But somewhere out the trail, I looked a second time at the dandelion, and it was a false dandelion, Agroseris glauca (dandelion family, Asteraceae), also called pale agroseris and mountain dandelion, a Colorado native. It looks like a common dandelion until you look closely and check the leaves. The leaves don't have same kind of teeth as a common dandelion leaf.
false dandelion, mountain dandelion Agroseris glauca
false dandelion, mountain dandelion, Agroseris glauca
And farther on, another dandelion look-alike, the wavy-leafed dandelion, Nothocalais cuspidata. Again, the leaves show you it is not a common dandelion. It is a small native in the same family, the dandelion and sunflower family, Asteraceae. The leaves are wavy not toothed.

wavy-leafed dandelion, Nothocalais cuspidata
wavy-leafed dandelion, Nothocalais cuspidata, flower just opening
I was really jazzed--I always like a surprise. Surprise! the dandelions you took for granted were not one but two small native wildflowers.

The bigger showier flowers will be out soon. In the photo below is the one white locoweedOxytropis sericea (pea family, Fabaceae) that I saw with open flowers. Locoweeds, and a number of related plants, are toxic to people and livestock. For cattle and horses, the poisoning begins with lethargy, develops to staggering and eratic (loco) behavior, and can lead to death. The toxin acts on the nervous system and getting the animal onto a better diet will often reverse the damage. Part of the problem, apparently, is that the locoweeds taste ok, so animals will happily eat too much.
white locoweed, Oxytropis sericea
white locoweed, Oxytropis sericea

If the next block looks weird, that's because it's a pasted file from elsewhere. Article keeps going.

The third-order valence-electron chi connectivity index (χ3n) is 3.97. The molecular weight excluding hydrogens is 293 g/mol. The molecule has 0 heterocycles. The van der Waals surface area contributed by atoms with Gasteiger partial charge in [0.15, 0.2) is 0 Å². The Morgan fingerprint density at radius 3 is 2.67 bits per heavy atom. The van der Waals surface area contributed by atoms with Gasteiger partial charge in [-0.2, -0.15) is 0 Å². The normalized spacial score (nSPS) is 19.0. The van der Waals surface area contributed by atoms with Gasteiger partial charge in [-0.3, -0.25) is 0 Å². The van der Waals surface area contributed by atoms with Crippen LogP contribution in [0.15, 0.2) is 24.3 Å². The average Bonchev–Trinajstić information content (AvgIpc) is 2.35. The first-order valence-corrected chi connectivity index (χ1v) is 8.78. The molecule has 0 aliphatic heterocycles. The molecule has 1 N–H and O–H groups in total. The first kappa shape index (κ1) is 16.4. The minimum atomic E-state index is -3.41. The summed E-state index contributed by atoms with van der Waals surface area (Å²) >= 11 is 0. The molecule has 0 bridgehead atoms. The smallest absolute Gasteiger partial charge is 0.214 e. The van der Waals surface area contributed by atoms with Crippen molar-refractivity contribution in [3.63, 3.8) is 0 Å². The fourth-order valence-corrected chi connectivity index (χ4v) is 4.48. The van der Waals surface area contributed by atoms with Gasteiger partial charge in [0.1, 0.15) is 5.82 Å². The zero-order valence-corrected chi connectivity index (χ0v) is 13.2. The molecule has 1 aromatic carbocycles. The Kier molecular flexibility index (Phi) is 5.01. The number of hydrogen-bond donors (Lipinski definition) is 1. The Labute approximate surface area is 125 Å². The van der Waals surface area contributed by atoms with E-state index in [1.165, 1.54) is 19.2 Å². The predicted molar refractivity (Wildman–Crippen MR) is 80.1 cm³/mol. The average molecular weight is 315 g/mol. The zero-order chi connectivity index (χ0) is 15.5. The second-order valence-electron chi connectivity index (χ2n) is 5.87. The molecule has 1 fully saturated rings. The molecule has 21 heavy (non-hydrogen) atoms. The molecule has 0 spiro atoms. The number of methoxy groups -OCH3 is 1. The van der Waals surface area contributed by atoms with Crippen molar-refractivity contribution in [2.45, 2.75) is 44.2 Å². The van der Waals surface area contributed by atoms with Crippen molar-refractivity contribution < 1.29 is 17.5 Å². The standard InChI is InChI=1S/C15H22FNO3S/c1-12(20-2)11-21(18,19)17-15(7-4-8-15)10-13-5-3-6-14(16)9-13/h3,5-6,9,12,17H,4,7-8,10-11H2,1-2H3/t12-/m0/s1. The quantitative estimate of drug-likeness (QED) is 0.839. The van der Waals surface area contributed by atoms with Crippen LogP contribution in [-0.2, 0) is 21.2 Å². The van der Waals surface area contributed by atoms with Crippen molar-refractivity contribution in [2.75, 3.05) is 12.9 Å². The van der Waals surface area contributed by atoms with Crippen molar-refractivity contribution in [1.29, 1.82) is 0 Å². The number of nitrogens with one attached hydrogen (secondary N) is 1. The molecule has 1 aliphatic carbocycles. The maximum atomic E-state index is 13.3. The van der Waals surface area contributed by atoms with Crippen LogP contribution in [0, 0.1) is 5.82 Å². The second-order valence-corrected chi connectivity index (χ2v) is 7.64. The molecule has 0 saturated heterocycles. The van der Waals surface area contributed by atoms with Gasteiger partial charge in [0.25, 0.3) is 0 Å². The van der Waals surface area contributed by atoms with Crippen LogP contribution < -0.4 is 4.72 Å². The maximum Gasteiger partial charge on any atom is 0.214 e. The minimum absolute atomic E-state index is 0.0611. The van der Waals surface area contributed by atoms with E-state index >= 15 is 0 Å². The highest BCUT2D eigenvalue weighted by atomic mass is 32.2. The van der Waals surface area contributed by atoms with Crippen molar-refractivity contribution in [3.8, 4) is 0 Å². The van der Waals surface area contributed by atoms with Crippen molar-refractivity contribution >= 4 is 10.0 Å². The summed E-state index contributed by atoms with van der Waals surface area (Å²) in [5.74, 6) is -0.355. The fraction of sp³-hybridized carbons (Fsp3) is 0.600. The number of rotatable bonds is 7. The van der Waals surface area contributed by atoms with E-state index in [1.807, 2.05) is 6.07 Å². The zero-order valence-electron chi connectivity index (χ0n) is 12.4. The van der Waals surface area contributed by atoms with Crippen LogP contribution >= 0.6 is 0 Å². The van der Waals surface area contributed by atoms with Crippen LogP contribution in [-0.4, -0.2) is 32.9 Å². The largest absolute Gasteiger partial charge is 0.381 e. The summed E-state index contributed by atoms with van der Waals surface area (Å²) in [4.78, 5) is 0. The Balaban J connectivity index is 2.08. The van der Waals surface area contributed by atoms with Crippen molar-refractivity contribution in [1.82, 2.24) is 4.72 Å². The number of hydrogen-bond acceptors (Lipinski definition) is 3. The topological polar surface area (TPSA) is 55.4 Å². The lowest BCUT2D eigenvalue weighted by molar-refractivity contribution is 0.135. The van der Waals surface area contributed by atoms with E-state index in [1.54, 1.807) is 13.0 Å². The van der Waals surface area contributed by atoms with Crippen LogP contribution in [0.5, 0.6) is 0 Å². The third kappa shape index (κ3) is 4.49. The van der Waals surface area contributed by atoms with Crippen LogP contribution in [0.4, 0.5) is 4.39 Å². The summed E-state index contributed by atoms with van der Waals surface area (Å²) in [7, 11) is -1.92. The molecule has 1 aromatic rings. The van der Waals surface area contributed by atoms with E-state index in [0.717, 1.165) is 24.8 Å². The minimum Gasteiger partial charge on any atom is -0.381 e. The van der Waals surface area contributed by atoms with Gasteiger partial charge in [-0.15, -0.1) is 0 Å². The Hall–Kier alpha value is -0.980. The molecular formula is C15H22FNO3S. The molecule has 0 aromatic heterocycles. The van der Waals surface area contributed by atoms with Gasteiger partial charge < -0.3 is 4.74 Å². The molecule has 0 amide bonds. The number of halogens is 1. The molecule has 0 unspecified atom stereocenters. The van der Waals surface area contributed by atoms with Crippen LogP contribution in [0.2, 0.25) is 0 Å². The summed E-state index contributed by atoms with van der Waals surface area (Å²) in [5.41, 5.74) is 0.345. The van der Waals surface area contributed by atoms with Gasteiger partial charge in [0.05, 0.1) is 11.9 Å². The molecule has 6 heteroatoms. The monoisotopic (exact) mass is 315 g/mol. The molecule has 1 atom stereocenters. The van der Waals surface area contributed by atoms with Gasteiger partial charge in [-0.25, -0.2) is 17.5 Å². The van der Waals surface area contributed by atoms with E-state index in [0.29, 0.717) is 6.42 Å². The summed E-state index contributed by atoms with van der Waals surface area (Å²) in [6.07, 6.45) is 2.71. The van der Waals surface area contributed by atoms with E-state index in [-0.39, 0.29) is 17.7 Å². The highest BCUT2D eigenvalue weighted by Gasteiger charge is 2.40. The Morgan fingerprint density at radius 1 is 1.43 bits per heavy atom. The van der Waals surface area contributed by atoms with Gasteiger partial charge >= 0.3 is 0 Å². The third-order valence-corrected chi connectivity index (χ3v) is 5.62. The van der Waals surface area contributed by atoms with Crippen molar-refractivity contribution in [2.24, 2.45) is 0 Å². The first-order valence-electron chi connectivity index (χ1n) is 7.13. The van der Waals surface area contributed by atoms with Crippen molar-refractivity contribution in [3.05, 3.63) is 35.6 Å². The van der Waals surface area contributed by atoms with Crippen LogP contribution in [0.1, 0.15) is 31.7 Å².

This plant is easily 3x the size of any of the others in this post.
So, 3x the size of a healthy (but not huge) common dandelion plant.
Looking at the plants I saw, I wonder now: why are they so small?

My guess would be that since the growing seaon is just starting, so this is as big as they've had time to grow since the temperatures became mild. Not that these particular plants will ever be bigger, but the group of plants that flower first put out small flowers from small plants. They don't have the reserves for bigger flowers and if they waited, other plants would overtop them and no pollinators would see their flowers. And also, perhaps, if a late blizzard freezes these flowers, the plant will have some resources left to send up another modest flower stalk.

Also obvious in my photos is that the flowers I saw were yellow and white. Why?

One explanation would be that the early spring pollinators, bees and flies, are attracted to those colors. And probably they make a good contrast against a mostly brown environment (see photo below). But also, those are colors that reflect back heat from sunlight. A yellow or white flower will be just a bit warmer than the air, as has been shown in high mountain plants, and is important to insects at the beginning of spring.

Devil's Backbone Open Space
Doesn't look very interesting, but all the plants above were found there.
The spring moves fast. Three other species had many plants in flower along this same route yesterday. The ones in this blog post are increasingly going to seed and getting hard to spot. If you miss them, go out early next year. 

Comments and corrections welcome.

Moerman, Daniel E. 1998. Native American Ethobotany. Timber Press, Portland Oregon. Online
Seebeck, Cattail Bob. 1998. Best-Tasting Wild Plants of Colorado. Westcliffe Publishers, Englewood, Colorado.

Kathy Keeler, A Wandering Botanist